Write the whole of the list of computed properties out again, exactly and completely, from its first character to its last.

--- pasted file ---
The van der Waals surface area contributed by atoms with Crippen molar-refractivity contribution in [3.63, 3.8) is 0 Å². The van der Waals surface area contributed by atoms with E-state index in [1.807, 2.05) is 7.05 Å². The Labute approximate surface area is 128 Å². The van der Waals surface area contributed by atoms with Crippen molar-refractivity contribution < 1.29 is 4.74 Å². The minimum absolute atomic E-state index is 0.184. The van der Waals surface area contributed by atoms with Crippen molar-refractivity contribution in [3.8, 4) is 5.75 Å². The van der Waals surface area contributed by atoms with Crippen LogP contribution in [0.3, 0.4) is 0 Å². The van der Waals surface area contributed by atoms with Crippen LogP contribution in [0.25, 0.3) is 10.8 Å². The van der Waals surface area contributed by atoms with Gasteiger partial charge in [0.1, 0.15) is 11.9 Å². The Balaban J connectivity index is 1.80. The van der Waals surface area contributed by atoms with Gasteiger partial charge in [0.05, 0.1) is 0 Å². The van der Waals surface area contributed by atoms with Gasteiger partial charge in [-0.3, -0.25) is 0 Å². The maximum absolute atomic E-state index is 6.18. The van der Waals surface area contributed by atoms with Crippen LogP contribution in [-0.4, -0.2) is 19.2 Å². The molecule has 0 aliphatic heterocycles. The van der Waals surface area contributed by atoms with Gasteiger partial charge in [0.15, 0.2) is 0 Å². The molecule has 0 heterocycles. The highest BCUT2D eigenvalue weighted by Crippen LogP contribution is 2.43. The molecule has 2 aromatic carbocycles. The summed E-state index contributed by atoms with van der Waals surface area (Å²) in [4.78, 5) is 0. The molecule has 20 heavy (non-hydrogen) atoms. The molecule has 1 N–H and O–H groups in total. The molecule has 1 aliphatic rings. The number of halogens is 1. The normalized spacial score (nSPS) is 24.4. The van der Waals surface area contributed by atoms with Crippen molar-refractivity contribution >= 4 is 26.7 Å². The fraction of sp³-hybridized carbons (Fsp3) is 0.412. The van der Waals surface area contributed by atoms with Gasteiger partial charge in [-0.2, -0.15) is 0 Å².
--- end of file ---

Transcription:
The van der Waals surface area contributed by atoms with Crippen molar-refractivity contribution in [3.63, 3.8) is 0 Å². The van der Waals surface area contributed by atoms with E-state index in [1.807, 2.05) is 7.05 Å². The Labute approximate surface area is 128 Å². The van der Waals surface area contributed by atoms with Crippen molar-refractivity contribution < 1.29 is 4.74 Å². The minimum absolute atomic E-state index is 0.184. The van der Waals surface area contributed by atoms with Crippen molar-refractivity contribution in [3.8, 4) is 5.75 Å². The van der Waals surface area contributed by atoms with Crippen LogP contribution in [0.3, 0.4) is 0 Å². The van der Waals surface area contributed by atoms with Crippen LogP contribution in [0.25, 0.3) is 10.8 Å². The van der Waals surface area contributed by atoms with Gasteiger partial charge in [0.1, 0.15) is 11.9 Å². The Balaban J connectivity index is 1.80. The van der Waals surface area contributed by atoms with Gasteiger partial charge in [0.05, 0.1) is 0 Å². The van der Waals surface area contributed by atoms with Gasteiger partial charge in [-0.3, -0.25) is 0 Å². The maximum absolute atomic E-state index is 6.18. The van der Waals surface area contributed by atoms with Crippen LogP contribution in [-0.4, -0.2) is 19.2 Å². The molecule has 0 aliphatic heterocycles. The van der Waals surface area contributed by atoms with Gasteiger partial charge in [0.15, 0.2) is 0 Å². The molecule has 0 heterocycles. The highest BCUT2D eigenvalue weighted by Crippen LogP contribution is 2.43. The molecule has 2 aromatic carbocycles. The summed E-state index contributed by atoms with van der Waals surface area (Å²) in [4.78, 5) is 0. The molecule has 20 heavy (non-hydrogen) atoms. The molecule has 1 N–H and O–H groups in total. The molecule has 1 aliphatic rings. The number of halogens is 1. The normalized spacial score (nSPS) is 24.4. The van der Waals surface area contributed by atoms with Crippen molar-refractivity contribution >= 4 is 26.7 Å². The fraction of sp³-hybridized carbons (Fsp3) is 0.412. The van der Waals surface area contributed by atoms with Gasteiger partial charge in [-0.2, -0.15) is 0 Å².